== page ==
450 gm aubergine
450 gm courgette
450 gm each of red and yellow peppers
1 x juice of 2 lemons
2 clv garlic peeled and crushed in a little sea salt
1 handful fresh basil or marjoram
To prepare the peppers, roast them whole under a grill, on a barbecue or on a gas hob until the skins are burnt black all over - turning as necessary. As they are finished pop them into a plastic carrier bag. Once they are all done, tie of the top of the bag and let the peppers sweat for 10-15 minutes. Remove from the bag and cut in half. The charred skins should be easy to remove with a knife. Clean off the skins and seeds and use the beautiful soft flesh in this recipe.
Cut the aubergine lengthways into eighths and place in a colander with some sea salt. Cut the courgette lengthways into sixths or eighths depending on size, add some salt, and place in a separate colander. Leave both to drain of any bitter juices, for a minimum of 30 minutes. Rinse and dry well.
Break the skinned peppers into sixths, and place on a dish.
Place the aubergine and zucchini pieces on the hottest part of the grill and grill on both sides, seasoning at the same time with salt and pepper.The aubergine in particular requires care - it needs to be cooked, but should not burn. To test, gently press with a finger; if it resists, it is not done. When cooked, keep separate with the zucchini.
Mix olive oil, lemon juice and garlic, and pour over the individual vegetables, gently lifting to coat them. Combine all the seasoned vegetables in a large bowl with the basil leaves, turn over once, and taste for seasoning - it should be robust.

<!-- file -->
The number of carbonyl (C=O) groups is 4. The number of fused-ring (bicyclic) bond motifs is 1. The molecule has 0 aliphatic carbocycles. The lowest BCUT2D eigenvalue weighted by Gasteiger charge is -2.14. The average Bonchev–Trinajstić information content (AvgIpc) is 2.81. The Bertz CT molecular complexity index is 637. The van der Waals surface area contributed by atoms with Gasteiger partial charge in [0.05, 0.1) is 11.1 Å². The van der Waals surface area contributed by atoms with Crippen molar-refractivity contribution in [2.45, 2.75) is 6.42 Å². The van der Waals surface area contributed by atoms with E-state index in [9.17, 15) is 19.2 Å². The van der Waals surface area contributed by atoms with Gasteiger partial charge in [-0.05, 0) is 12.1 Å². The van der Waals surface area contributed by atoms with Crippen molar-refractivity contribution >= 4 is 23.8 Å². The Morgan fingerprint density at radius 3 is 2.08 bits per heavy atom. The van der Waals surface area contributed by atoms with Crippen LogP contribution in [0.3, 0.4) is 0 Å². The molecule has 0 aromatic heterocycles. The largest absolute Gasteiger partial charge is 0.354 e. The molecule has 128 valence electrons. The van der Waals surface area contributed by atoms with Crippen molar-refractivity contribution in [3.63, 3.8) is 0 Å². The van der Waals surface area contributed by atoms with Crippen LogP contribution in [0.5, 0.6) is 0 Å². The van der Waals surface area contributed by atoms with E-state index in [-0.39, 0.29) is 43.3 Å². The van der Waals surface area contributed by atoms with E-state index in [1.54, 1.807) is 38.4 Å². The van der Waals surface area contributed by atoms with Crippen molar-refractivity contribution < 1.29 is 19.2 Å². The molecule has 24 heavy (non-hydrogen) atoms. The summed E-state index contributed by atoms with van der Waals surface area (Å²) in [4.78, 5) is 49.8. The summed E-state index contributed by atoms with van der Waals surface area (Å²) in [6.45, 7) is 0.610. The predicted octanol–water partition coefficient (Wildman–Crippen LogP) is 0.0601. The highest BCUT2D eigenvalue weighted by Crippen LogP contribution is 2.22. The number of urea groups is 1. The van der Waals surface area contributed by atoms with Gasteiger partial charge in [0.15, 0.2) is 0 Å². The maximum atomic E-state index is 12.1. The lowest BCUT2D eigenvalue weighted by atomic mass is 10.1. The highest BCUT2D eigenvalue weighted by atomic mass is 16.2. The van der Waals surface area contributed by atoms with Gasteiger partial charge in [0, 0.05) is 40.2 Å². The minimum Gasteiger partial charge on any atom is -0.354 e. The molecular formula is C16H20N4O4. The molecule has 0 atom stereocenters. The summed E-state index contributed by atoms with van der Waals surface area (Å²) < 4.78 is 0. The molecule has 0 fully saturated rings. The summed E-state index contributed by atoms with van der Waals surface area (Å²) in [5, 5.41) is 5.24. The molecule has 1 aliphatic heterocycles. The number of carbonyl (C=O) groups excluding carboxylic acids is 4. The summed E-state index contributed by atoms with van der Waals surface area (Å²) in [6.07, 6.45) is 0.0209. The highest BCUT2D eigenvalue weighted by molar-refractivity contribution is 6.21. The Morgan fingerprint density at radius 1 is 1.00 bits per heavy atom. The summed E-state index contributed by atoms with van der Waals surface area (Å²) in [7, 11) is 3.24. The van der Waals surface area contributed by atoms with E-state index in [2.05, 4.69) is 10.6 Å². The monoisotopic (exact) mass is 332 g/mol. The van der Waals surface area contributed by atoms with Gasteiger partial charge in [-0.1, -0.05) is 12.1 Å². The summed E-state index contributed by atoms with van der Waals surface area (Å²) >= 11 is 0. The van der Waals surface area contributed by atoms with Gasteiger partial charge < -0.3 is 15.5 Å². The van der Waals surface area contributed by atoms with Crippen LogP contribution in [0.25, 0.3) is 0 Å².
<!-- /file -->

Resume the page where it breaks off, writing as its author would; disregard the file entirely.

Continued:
I have banged on about the River Cafe elsewhere on this blog, so I will let it go - save to mention that it is one of the best restaurants I know of and one where you should NEVER turn down an opportunity or (especially) an invitation to eat there. The food is gorgeous. It is essentially Italian home cooking elevated to heights by ruthless selection of quality ingredients and attention to detail in the cooking. It costs a lot too - but fortunately they have produced a number of cook books and while famously their methods tend to be a little on the opaque side (if not actually wrong, as this one was) they are worth perseverance and you can make at home food which bares enough of a resemblance to their original so as to be remarkable.
Their quantities also seem a bit extravagant at times too, but again I guess that is the point. As here a simple dish of vegetables the point is to celebrate the vegetables and to do it at a time of year where they are plentiful and flavourful - and therefore cheap. Simple ingredients, elevated by careful cooking (designed to reduce the water in the aubergine and courgette to intensify the flavour) and a sympathetic but robust accompaniment.
Incidentally if like me you were wondering what "Graticola" is - its not the sauce, it is the method of cooking! Graticola is a ridged grill pan in which you can cook the vegetables according to the method to give those lovely stripes on them afterwards. I opted to use a barbecue to cook mine. You can use a graticola in a wood fired oven (as they do at River Cafe) if you have both....Or a griddle pan on a hob in the kitchen if thats what you have. Again, don't use excuses....